Wild dogs in South Australia now have a $120 bounty on their heads under a $100,000 scheme announced by the state government. The bounty is part of a $21 million dollar drought relief package. Minister for Primary Industries and Regional Development Tim Whetstone said the wild dog bounty will provide financial support to pastoralists in the outback and farmers suffering through extended drought conditions.
“The impact of wild dogs on pastoral regions is significant, costing livestock producers almost $90 million every year,” said Minister Whetstone. “While only landholders will be able to collect the bounty, shooters are able to hunt the dogs where invited to do so by farmers.
“Given the current need to reduce non-essential travel to slow the spread of coronavirus, it is important shooters do not go to farming areas to hunt dogs without specific permission of the landholder.”
SSAA South Australia has welcomed the announcement along with the opportunity it presents for their Conservation and Wildlife Management groups as well as Farmer Assist volunteers and individual members. “South Australian farmers can still receive the bounty by using volunteer members from the Sporting Shooters’ Association of Australia’s Farmer Assist program if they don’t have time to cull wild dogs themselves”, said SSAA Wildlife Officer Matt Godson.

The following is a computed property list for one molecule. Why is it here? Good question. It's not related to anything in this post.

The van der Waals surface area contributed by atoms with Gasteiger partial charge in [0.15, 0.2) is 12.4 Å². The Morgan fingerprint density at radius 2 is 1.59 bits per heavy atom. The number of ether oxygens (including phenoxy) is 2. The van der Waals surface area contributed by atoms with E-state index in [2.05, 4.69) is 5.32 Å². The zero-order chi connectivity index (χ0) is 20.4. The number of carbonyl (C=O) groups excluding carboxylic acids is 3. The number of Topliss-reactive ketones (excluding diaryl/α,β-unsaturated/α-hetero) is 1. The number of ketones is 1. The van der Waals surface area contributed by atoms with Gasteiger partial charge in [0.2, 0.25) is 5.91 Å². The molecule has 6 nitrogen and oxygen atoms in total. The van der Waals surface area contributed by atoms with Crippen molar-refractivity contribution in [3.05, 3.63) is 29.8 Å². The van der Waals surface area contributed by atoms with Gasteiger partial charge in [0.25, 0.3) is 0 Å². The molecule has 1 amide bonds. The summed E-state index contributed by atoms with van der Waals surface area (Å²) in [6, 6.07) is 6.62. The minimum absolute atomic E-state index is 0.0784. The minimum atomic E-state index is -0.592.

“Targeting wild dogs requires a certain skill set which many of our members possess and after the hard time many farmers have endured through drought, there are plenty of our members who are more than willing to lend a hand where they can.”
The bounty will be paid to landholders who must submit photographic evidence of each dog killed humanely on their land for verification. The scheme will run until June 30, 2021 or until the allocated funding is exhausted.
Across the border in Victoria, Sheep Central reports that existing fox and wild dog bounties will continue but collection centres will close until further notice due to social distancing measures. Agriculture Victoria is encouraging hunters to continue collecting fox scalps and wild dog skins which they’ll be able to submit once the centres re-open.